Select Google AdWords advertisers are able to see which ad campaigns drive people to physical locations, such as retail stores, restaurants, and hotels. At the recent Google Performance Summit a few weeks ago, Google revealed they had measured more than a billion store visits since store visit conversions were introduced.
The importance of bridging the digital and physical worlds makes this is an extremely important metric for marketers, especially considering that 90 percent of sales still happen in physical stores.
Facebook Store Visit Conversions
Now Facebook is set to launch its own version of store visit conversions in its Ads Reporting tool. This will give Facebook advertisers the opportunity to analyze and optimize their creative, targeting, and ad spend.
As with Google, Facebook’s estimated data will be anonymous and aggregated for privacy reasons. That means you won’t be able to tie individual people or local awareness ad clicks to an in-store visit.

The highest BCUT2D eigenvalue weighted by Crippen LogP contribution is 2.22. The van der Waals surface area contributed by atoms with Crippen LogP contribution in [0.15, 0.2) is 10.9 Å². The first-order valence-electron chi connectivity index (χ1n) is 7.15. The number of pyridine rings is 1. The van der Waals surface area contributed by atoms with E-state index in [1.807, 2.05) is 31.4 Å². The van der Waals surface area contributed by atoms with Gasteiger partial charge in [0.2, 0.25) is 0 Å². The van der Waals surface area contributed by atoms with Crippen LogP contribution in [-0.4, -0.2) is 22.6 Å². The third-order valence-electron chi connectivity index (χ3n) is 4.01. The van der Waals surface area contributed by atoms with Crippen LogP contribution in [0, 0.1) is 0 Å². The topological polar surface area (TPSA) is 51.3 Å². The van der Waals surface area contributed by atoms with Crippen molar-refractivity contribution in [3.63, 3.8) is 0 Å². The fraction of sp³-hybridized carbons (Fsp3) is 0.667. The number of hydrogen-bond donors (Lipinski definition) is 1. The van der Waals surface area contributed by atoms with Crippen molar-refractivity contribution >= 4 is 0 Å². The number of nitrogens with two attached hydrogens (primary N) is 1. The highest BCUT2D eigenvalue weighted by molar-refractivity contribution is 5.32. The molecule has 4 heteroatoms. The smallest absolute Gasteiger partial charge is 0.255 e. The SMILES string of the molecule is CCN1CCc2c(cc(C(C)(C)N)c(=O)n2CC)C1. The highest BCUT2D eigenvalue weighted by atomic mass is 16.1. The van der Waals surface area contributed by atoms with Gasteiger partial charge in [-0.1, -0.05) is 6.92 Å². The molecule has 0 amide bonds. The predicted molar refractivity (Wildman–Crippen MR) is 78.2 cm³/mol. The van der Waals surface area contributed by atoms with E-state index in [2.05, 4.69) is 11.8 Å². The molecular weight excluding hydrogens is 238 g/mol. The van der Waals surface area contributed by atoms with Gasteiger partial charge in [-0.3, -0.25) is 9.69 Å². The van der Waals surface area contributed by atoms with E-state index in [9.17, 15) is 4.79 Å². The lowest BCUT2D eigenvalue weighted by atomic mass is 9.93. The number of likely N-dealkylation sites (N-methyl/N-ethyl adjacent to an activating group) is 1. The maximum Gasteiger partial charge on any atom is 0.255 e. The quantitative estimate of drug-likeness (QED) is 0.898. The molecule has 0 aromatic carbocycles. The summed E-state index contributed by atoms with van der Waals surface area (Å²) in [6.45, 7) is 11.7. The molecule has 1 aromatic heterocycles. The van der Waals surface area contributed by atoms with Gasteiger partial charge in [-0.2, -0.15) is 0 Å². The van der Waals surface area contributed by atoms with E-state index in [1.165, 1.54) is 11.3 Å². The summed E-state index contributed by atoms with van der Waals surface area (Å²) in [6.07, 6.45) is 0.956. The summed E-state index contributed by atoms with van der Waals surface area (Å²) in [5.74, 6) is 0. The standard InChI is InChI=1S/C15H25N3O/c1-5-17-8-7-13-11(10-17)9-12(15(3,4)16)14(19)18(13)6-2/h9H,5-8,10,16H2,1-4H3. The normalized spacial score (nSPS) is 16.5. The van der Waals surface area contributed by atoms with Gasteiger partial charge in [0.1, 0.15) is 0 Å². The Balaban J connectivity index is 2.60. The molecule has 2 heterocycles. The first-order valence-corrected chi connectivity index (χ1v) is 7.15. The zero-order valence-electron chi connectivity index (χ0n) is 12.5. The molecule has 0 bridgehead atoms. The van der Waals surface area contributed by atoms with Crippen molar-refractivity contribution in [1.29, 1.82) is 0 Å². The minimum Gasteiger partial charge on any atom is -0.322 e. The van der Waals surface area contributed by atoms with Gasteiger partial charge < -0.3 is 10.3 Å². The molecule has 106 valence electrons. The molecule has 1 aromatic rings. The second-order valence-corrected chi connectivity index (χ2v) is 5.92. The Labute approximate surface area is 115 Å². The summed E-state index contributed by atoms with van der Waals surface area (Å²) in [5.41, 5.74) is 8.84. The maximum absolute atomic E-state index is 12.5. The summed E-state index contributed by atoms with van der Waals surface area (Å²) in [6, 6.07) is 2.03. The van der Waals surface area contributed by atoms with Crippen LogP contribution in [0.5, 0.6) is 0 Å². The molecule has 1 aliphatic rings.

Facebook gets this data simply by looking at users’ location history (as long as they have opted in). Advertisers can see whether someone saw an ad and then visited the business location within one day, seven days, or 28 days.
Facebook Store Locator
Another feature local businesses can now take advantage of is a Store Locator map. This pop-up feature for local awareness ads will allow retailers to provide important store details consumers want quick access to and drive more in-store traffic, such as:
- Phone Number
- Directions (using the built-in maps tools of Apple or Android devices)
Offline Conversions API
Another tool Facebook is testing is offline conversions API that is designed to provide real-time insights about transactions that take place in-store or by phone. It matches up the customer data a business has collected (e.g., email addresses) to determine whether Facebook ads ultimately led to a purchase.
To get set up, retailers can either work with Facebook or any of their approved vendors (IBM, Index, Invoca, Lightspeed, LiveRamp, Marketo and Square).
All images courtesy of Facebook